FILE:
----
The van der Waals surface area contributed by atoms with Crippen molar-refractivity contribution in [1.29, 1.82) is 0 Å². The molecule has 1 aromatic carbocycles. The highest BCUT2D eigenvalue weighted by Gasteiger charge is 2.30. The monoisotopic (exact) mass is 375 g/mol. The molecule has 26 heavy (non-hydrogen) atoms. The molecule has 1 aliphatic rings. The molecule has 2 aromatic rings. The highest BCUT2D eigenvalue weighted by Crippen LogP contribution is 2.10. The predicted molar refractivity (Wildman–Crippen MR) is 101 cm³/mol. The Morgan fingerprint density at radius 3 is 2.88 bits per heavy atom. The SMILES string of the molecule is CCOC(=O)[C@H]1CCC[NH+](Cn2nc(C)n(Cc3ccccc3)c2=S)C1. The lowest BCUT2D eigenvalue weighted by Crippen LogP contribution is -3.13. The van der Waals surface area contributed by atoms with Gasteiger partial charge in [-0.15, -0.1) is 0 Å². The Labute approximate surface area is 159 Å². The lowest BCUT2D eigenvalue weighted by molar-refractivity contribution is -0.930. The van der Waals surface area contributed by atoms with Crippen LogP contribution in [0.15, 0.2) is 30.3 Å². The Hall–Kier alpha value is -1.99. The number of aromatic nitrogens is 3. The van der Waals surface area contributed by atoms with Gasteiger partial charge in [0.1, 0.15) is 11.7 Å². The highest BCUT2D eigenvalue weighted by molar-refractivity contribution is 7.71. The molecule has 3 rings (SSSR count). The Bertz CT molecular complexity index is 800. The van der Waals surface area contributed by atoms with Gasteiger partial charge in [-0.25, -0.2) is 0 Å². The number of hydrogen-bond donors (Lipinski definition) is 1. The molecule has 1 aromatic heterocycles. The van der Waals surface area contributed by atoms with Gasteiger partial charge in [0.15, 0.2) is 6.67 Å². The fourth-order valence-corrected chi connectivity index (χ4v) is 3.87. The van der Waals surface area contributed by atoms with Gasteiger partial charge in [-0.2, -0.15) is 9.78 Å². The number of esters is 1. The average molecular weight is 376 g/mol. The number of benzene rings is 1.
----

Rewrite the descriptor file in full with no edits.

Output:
The van der Waals surface area contributed by atoms with Crippen molar-refractivity contribution in [1.29, 1.82) is 0 Å². The molecule has 1 aromatic carbocycles. The highest BCUT2D eigenvalue weighted by Gasteiger charge is 2.30. The monoisotopic (exact) mass is 375 g/mol. The molecule has 26 heavy (non-hydrogen) atoms. The molecule has 1 aliphatic rings. The molecule has 2 aromatic rings. The highest BCUT2D eigenvalue weighted by Crippen LogP contribution is 2.10. The predicted molar refractivity (Wildman–Crippen MR) is 101 cm³/mol. The Morgan fingerprint density at radius 3 is 2.88 bits per heavy atom. The SMILES string of the molecule is CCOC(=O)[C@H]1CCC[NH+](Cn2nc(C)n(Cc3ccccc3)c2=S)C1. The lowest BCUT2D eigenvalue weighted by Crippen LogP contribution is -3.13. The van der Waals surface area contributed by atoms with Gasteiger partial charge in [-0.15, -0.1) is 0 Å². The Labute approximate surface area is 159 Å². The lowest BCUT2D eigenvalue weighted by molar-refractivity contribution is -0.930. The van der Waals surface area contributed by atoms with Crippen LogP contribution in [0.15, 0.2) is 30.3 Å². The Hall–Kier alpha value is -1.99. The number of aromatic nitrogens is 3. The van der Waals surface area contributed by atoms with Gasteiger partial charge in [0.1, 0.15) is 11.7 Å². The highest BCUT2D eigenvalue weighted by molar-refractivity contribution is 7.71. The molecule has 3 rings (SSSR count). The Bertz CT molecular complexity index is 800. The van der Waals surface area contributed by atoms with Gasteiger partial charge in [-0.25, -0.2) is 0 Å². The number of hydrogen-bond donors (Lipinski definition) is 1. The molecule has 1 aromatic heterocycles. The van der Waals surface area contributed by atoms with Gasteiger partial charge in [0.15, 0.2) is 6.67 Å². The fourth-order valence-corrected chi connectivity index (χ4v) is 3.87. The van der Waals surface area contributed by atoms with Gasteiger partial charge in [-0.2, -0.15) is 9.78 Å². The number of esters is 1. The average molecular weight is 376 g/mol. The number of benzene rings is 1.